U.S. Navy photo by Mass Communication Specialist 2nd Class Anthony J. Rivera
- Four doctors aboard the USS Theodore Roosevelt warned in a March 30 memo that dozens of sailors could die if the ship was not immediately evacuated, The Wall Street Journal reported.
- The memo was sent the same day Capt. Brett Crozier, then the commanding officer of the aircraft carrier, sent a letter warning of a worsening situation aboard the ship and calling on the Navy to take decisive action.
- The USS Theodore Roosevelt set sail Wednesday after being stuck in port in Guam for nearly two months as the crew battled a coronavirus outbreak that ultimately saw numerous sailors contract the virus.
- Visit Business Insider's homepage for more stories.
Doctors on the aircraft carrier USS Theodore Roosevelt warned in a March memo that dozens of sailors would die of the coronavirus if the ship was not evacuated immediately, The Wall Street Journal reported Thursday.
The memo, which was reviewed by the WSJ, was sent to Navy medical officials the same day Capt. Brett Crozier wrote the letter that later resulted in the loss of his command.
The ship's chief medical officer and three other doctors wrote to the Navy's surgeon general and other senior medical officials on March 30, stating that the "time has come for aggressive measures to be taken."
The Navy revealed on March 24 that coronavirus was spreading aboard the USS Theodore Roosevelt. What began as only a few cases quickly grew into a serious problem, and the aircraft carrier was forced into port in Guam. Carrier sailors work, eat and sleep in close quarters making adequate social distancing nearly impossible with the full crew on board — but it was also not a routine or easy task to quickly move sailors off-ship to rooms where they can quarantine.
The carrier's doctors reportedly explained in their memo that "the only solution to save the lives of sailors is to immediately get everyone off the ship into appropriate isolation or quarantine," stressing that "there is no other option."
The ship's medical professionals believed that failure to evacuate the ship would result in roughly 1% of 4,800 crew and embarked sailors — an estimated 48 people — would die dying as a result of COVID-19, the disease caused by the coronavirus. "We will not stand by while our fellow sailors continue to be exposed to this fatal virus," they wrote.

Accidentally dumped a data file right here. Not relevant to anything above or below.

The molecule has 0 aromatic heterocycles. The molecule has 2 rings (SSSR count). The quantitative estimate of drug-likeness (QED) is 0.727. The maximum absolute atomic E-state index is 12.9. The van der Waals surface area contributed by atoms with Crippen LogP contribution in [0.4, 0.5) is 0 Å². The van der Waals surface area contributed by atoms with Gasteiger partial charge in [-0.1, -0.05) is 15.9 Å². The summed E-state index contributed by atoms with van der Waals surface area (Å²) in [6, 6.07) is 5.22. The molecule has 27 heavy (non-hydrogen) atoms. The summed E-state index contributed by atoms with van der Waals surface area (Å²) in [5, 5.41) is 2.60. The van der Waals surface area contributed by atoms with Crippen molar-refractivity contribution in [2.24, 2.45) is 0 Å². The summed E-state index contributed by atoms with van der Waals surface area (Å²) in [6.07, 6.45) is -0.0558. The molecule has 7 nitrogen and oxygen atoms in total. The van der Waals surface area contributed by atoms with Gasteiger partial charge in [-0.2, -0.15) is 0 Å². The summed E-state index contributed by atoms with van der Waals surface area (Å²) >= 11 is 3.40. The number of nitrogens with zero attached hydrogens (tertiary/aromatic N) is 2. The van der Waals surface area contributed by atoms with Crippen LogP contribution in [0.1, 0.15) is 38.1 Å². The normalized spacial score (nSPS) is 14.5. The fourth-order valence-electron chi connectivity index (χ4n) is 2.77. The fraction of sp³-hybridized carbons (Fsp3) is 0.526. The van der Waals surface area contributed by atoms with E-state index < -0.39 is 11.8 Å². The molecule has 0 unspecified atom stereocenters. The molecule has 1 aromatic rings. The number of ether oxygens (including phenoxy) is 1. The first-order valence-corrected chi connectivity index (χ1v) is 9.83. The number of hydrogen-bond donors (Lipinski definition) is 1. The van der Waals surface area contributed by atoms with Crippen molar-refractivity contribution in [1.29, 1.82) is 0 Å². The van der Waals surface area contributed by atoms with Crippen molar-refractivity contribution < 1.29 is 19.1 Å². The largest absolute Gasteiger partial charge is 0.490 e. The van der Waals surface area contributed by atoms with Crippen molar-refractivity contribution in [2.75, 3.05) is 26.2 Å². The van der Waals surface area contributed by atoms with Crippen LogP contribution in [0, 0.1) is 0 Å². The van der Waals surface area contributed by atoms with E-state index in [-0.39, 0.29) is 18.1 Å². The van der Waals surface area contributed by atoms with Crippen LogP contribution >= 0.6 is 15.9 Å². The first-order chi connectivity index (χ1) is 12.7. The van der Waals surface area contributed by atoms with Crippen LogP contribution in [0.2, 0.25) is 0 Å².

The New York Times reported in April that doctors estimated that more than 50 sailors might die. The memo's details were previously unreported.
Rear Adm. Bruce Gillingham, the Navy surgeon general, reportedly responded to the letter, telling the doctors that the Navy was taking steps to address the situation.
US Navy/MCS 3rd Class Nicholas Huynh
The one-page memo written by the ship's medical staff was sent the same day Crozier, then the carrier's commanding officer, sent an email with a four-page memo attached to several high-ranking Navy leaders, as well as some other Navy officials.
He wrote that "the spread of the disease is ongoing and accelerating" and urged the Navy to get most of the ship's sailors ashore as soon as possible, adding that "sailors do not need to die."
The Navy had begun to move sailors off the ship in late March, but not as quickly as Crozier apparently felt was needed to stop the virus' spread.
Crozier was relieved of his command on April 2 after the letter leaked to the press. Then-acting Secretary of the Navy Thomas Modly, who fired Crozier, would resign less than a week later after berating the officer to his former crew.
In the days and weeks that followed, the number of cases aboard the carrier continued to climb. The Navy was ultimately forced to move more than 4,000 sailors ashore as the number of cases rose to nearly 1,200.
The carrier saw one death, 41-year-old Chief Petty Officer Charles Robert Thacker, who succumbed to the virus following placement in the ICU after being found unresponsive in isolation.
The Navy is conducting an investigation into the coronavirus outbreak aboard the USS Theodore Roosevelt, the actions of the ship's former captain, and other related issues.
The carrier, after sitting in port for nearly two months, finally set sail Wednesday with a few thousand sailors, leaving some behind on Guam to be picked up at a later date.
Read the original article on Business Insider